In Modena, everyone is losing––the football club, the women, the Ferraris. It’s the spring of 1957, and ex-racer-turned-entrepreneur Enzo Ferrari (Adam Driver), aka Il Commendatore, carries the weight of the city on his shoulders. And much more: the future of his 10-year-old company, his marriage, his affair, his bank account, his unrecognized son, and his dignity––to name the important things.

Maserati, Jaguar, and the rest have left Ferrari in the dust in recent competition. His staff badmouths him in the local paper like he won’t read it the next morning and fire their ass the second he walks into the factory. His drivers are dropping like flies, Enzo’s breakneck ethic of racing a death warrant for anyone crazy enough to drive for him. In short, Il Commendatore is a catalyst for disaster. 

Michael Mann’s first feature since 2015’s Blackhat offers a late-career challenge: a time and place the iconic writer, director, producer has never touched: 1950s Italy. He’s done the ’30s, the ’60s, the ’70s, and almost all modernity. But never the ’50s. And his stories rarely leave the United States. When they do (e.g. Ali, Miami Vice), it’s often for a brief pit stop. Modena is tone, setting, and mood, an aesthetic invasive and beloved enough to be the heart of all three.

We open on 1920s archival racing footage of a twiggy Enzo crammed into a race car like a cartoon, loopy entertainer-style piano bouncing along as he whips around corner after corner, Adam Driver superimposed onto history. It’s a jaunty prologue that’s immediately met with the metal-heavy tones of tragedy. Perhaps a callback, or perhaps just terrific shots of the terrain, Mann serves up Ferrari’s own Last of the Mohicans landscapes––rolling hills drenched in rich greens, buttery golds, and Tuscan reds that blend together in a gradient morning haze. 

Cinematography by Erik Messerschmidt (who shot another Venice competition title in David Fincher’s The Killer) has a scintillating vintage pewter glow, a lighter version of the Godfather sepia tones they’re trying to evoke. But where the classic spends more time in closing restaurants, dark dining rooms, and lamplit offices, Mann’s biopic lives on the racetrack, the open road, the Italian countryside.

Ferrari gleams in the light of day. A silvery, summery shine washes through the streets of Modena like a glowing magnet, splitting through small, square windows that were built to let in as little light as possible, giving the cave-like rooms of Enzo’s many properties that dim afternoon depression of light––the awareness that it’s there, but the feeling it isn’t (much like The Banshees of Inisherin did with its pub last year).

The earthy colors sit in contrast to the candy-apple red of the bite-sized racecars, those coveted, precise hunks of shiny metal that awaken a fire of lust in people like Enzo, and in doing so keep the industry afloat in spite of them. Enzo is no car salesman. He sells cars only to be racing, and he doesn’t sell many. In fact, Enzo desperately needs to sell more cars if he wants to afford his life, much less his love for the game.

At the time our story takes place, Ferrari wasn’t even producing 100 cars a year. But Enzo knew he’d need a powerhouse like Ford or the Italian government to fund that level of production, and people nicknamed Il Commendatore aren’t usually the quickest to compromise, or for that matter reach out at all.

Laura Ferrari, the company’s ferocious financial head and Enzo’s wife (technically), knows that all too well. Penélope Cruz steals the show as the pistol-wielding Laura. Haunted by the slow, tragic death of the couple’s only child together, Dino, Laura looks like she’s perpetually just finished scream-crying into a pillow. It’s a great performance founded on a sizzling bitterness that manifests the film’s only (darkly) comedic moments in bursts of scathing monologue.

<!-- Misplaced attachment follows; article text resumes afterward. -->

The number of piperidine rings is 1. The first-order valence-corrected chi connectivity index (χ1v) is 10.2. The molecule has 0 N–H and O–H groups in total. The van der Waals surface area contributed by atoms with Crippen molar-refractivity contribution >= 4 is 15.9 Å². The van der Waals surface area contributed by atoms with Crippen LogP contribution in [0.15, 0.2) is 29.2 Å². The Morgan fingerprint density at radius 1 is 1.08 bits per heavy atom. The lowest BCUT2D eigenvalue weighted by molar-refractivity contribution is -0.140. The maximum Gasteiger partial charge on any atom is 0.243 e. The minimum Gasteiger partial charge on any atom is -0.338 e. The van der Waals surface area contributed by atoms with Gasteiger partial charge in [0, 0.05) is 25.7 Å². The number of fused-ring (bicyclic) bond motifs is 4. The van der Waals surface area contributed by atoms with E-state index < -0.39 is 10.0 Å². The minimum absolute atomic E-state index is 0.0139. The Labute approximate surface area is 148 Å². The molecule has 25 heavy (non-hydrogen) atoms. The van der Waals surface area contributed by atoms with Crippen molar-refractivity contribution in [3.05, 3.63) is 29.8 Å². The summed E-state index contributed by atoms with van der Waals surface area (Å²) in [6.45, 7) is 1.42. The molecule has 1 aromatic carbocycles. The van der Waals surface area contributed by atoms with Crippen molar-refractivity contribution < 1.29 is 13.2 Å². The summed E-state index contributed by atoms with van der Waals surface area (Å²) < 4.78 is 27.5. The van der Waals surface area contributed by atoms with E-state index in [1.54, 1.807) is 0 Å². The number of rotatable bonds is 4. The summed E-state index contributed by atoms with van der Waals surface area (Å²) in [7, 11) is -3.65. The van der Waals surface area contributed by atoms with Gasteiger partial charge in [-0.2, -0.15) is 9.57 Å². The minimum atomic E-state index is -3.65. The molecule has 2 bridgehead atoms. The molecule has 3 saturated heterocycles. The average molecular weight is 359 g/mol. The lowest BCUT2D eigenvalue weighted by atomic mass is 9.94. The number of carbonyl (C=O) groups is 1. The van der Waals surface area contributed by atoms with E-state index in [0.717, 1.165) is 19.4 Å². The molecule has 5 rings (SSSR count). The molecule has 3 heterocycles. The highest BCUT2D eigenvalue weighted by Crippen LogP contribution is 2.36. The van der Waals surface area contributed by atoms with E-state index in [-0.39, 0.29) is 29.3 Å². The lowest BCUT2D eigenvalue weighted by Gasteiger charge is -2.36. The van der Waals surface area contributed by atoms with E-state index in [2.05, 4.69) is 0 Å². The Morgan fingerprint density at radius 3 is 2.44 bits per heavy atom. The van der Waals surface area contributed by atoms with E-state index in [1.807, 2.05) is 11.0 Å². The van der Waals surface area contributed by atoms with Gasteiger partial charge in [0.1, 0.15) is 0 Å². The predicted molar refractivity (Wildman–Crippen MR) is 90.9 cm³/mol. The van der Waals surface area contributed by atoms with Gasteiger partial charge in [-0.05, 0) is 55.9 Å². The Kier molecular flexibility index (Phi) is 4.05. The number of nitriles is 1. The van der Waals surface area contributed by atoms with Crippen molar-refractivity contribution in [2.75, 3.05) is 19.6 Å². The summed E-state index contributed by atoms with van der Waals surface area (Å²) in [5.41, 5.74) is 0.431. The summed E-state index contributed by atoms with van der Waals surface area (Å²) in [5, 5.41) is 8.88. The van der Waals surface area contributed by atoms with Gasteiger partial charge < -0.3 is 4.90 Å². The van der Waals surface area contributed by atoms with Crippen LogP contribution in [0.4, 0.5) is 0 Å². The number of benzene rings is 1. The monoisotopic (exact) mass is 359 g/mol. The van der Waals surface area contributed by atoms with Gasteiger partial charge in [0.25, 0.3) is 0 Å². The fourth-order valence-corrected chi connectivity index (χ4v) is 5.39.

Shailene Woodley’s turn as his mistress Lina Lardi, on the other hand, is a tough hang. Primarily the accent, which is too dialed down to shirk its Americanism and so inconsistent it had me second-guessing whether she was supposed to be Italian or not. (She is––I triple-checked.)

Both women know that Enzo is a loose, frantic, fly-by-the-seat-of-your-pants kind of business-runner. It’s the main reason he inspires so much disdain and, likewise, has found so much success. Like a Scorsese protagonist, he’s religious about it. The racetrack is his church, as reflected by a riveting sequence in which the Ferrari men in mass wield stopwatches in the shadows of the pews to clock a rival car that can be heard setting the record outside on the track, all while the preacher’s sermon (about Jesus being born in Modena if he was born in the modern day) ramps up and the ticking inches its way up your throat. 

He only seems truly comfortable when he’s in a room with his drivers; or, like most, in bed with his lover––not to be confused with his wife––or, like few, risking it all. So, as if there was no other option, he registers five racers for the Mille Miglia. The 1,000-mile, several-day race across the Italian countryside becomes the make-or-break event for the company and the riveting final 40 minutes of Ferrari, the Italian manufacturers in tense competition under the assumption that the winner will be granted a fast track to mass production conversations with companies like Ford without the threat of losing control.

The history that it is, the result of the race would be easy to research ahead of time, but there’s no need to spoil it. Just let it happen. Get lost in the feverish race like it’s real time, and witness the storied finish for yourself. It’s better that way. 

As Enzo says and Mann would certainly echo, “When things work better, they’re often more beautiful to the eye.”

Ferrari premiered at the 2023 Venice Film Festival and will open on December 25.

Grade: B

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